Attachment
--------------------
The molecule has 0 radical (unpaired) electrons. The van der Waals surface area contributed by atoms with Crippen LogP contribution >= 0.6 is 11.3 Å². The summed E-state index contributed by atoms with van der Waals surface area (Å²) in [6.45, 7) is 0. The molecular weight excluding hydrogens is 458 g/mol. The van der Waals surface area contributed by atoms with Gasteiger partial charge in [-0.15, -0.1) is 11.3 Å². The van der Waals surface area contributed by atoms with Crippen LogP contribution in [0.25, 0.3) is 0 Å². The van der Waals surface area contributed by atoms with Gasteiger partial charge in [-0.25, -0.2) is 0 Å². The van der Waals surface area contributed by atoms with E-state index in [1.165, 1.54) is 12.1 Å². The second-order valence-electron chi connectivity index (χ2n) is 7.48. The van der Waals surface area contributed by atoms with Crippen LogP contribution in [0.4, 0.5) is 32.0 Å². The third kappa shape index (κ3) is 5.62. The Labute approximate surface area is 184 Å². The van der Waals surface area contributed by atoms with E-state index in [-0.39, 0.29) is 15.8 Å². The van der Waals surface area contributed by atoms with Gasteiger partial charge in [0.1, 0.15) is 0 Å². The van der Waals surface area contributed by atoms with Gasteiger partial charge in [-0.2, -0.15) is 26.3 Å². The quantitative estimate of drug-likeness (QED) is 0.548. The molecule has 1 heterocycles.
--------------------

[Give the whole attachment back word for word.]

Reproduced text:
The molecule has 0 radical (unpaired) electrons. The van der Waals surface area contributed by atoms with Crippen LogP contribution >= 0.6 is 11.3 Å². The summed E-state index contributed by atoms with van der Waals surface area (Å²) in [6.45, 7) is 0. The molecular weight excluding hydrogens is 458 g/mol. The van der Waals surface area contributed by atoms with Gasteiger partial charge in [-0.15, -0.1) is 11.3 Å². The van der Waals surface area contributed by atoms with Crippen LogP contribution in [0.25, 0.3) is 0 Å². The van der Waals surface area contributed by atoms with Gasteiger partial charge in [-0.25, -0.2) is 0 Å². The van der Waals surface area contributed by atoms with E-state index in [1.165, 1.54) is 12.1 Å². The second-order valence-electron chi connectivity index (χ2n) is 7.48. The van der Waals surface area contributed by atoms with Crippen LogP contribution in [0.4, 0.5) is 32.0 Å². The third kappa shape index (κ3) is 5.62. The Labute approximate surface area is 184 Å². The van der Waals surface area contributed by atoms with E-state index in [-0.39, 0.29) is 15.8 Å². The van der Waals surface area contributed by atoms with Gasteiger partial charge in [0.1, 0.15) is 0 Å². The van der Waals surface area contributed by atoms with Gasteiger partial charge in [-0.2, -0.15) is 26.3 Å². The quantitative estimate of drug-likeness (QED) is 0.548. The molecule has 1 heterocycles.